My editor, Bob Scott, called me from an Information Technology Alliance conference this week to report some seemingly unbelievable news: Several attendees were complaining about candidates who didn't show up for job interviews.
What are employers supposed to do?
My advice: Don't give those candidates another chance unless they call with a really good excuse (like they were in the hospital or were locked out of the house).
Make a note on their resume indicating what happened and never give them another chance.
But that's not always the way to go.
One employer posed the question of how to respond to no-show candidates on LinkedIn Answers—a free service to LinkedIn members which allows other members to answer the questions and get rated on their responses.
Out of more than two dozen replies, the following post by Bob Waldo, senior recruiter at banking software company Automated Financial Systems, received "Best Answer."
"You have a few options. First option: Do nothing. More than likely, your candidate has moved on to another opportunity, and has not given you the common courtesy of notifying you. In this case, the candidate reaps what they have sewn.
"Second option: A call out of concern. Make a call to the candidate and explain to them that your calendar indicated that there was an interview scheduled and that you were calling out of concern for their well-being, as they did not show. This allows for the candidate to potentially explain why they did not show up. Sometimes there are legitimate excuses, and only you can determine if their excuse was valid.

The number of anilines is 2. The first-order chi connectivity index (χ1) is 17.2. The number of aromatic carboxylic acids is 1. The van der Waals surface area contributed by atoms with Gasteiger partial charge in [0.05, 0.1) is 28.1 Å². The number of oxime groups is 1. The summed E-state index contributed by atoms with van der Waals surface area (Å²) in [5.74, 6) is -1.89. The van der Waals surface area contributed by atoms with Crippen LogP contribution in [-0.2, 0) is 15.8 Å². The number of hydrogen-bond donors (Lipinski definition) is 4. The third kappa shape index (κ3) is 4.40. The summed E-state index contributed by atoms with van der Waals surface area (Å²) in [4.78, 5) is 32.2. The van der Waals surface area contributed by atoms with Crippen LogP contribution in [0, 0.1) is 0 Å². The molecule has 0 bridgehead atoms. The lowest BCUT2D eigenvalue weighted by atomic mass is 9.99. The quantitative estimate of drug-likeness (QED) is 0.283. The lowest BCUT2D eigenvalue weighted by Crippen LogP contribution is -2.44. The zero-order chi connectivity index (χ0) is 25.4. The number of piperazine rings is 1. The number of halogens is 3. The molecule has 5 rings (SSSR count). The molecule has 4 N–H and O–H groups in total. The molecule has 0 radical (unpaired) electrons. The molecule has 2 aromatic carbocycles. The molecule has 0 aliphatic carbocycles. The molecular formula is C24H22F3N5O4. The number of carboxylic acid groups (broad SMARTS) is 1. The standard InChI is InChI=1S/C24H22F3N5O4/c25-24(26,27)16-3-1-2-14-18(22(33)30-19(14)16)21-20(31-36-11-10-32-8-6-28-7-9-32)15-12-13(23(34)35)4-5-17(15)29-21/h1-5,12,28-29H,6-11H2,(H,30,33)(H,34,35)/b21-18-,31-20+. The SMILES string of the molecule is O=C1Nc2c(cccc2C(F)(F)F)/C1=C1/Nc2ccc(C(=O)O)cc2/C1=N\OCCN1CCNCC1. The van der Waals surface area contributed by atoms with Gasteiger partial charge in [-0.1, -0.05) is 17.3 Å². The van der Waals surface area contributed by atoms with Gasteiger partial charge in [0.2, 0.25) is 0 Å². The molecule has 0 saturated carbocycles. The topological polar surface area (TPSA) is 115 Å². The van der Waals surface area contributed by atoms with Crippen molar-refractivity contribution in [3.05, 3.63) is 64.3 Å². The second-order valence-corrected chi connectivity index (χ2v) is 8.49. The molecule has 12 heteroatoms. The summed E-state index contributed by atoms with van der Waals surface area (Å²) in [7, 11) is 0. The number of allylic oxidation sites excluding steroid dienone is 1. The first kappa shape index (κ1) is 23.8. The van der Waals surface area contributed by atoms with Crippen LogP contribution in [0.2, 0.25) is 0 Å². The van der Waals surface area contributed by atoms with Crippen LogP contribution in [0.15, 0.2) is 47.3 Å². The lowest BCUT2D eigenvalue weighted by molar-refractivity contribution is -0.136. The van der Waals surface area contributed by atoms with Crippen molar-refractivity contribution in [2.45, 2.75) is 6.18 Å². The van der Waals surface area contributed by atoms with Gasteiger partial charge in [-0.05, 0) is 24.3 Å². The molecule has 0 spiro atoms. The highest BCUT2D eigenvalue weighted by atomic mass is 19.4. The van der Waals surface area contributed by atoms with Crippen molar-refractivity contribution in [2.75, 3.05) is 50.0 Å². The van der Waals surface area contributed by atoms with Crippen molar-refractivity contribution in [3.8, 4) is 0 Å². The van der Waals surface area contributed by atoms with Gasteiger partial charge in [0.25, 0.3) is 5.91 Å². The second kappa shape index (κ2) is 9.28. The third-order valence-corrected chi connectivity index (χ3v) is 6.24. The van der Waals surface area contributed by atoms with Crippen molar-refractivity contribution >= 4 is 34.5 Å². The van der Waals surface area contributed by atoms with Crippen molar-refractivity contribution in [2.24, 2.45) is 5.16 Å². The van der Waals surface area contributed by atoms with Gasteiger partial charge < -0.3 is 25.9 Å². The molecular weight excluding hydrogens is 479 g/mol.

"Third option: An email stating that as the result of their not showing for the interview that they have eliminated themselves from consideration, and that you are moving on to other candidates. How you choose to handle a no-show is really up to you and what you feel is the right approach. I've used all three approaches in different circumstances."
After reading that response, I'm a fan of Option 3 because it provides the firm with an auditable electronic trail of the circumstances and protects them in case the candidate comes back with some kind of anti-discrimination case against them.
What would you do?
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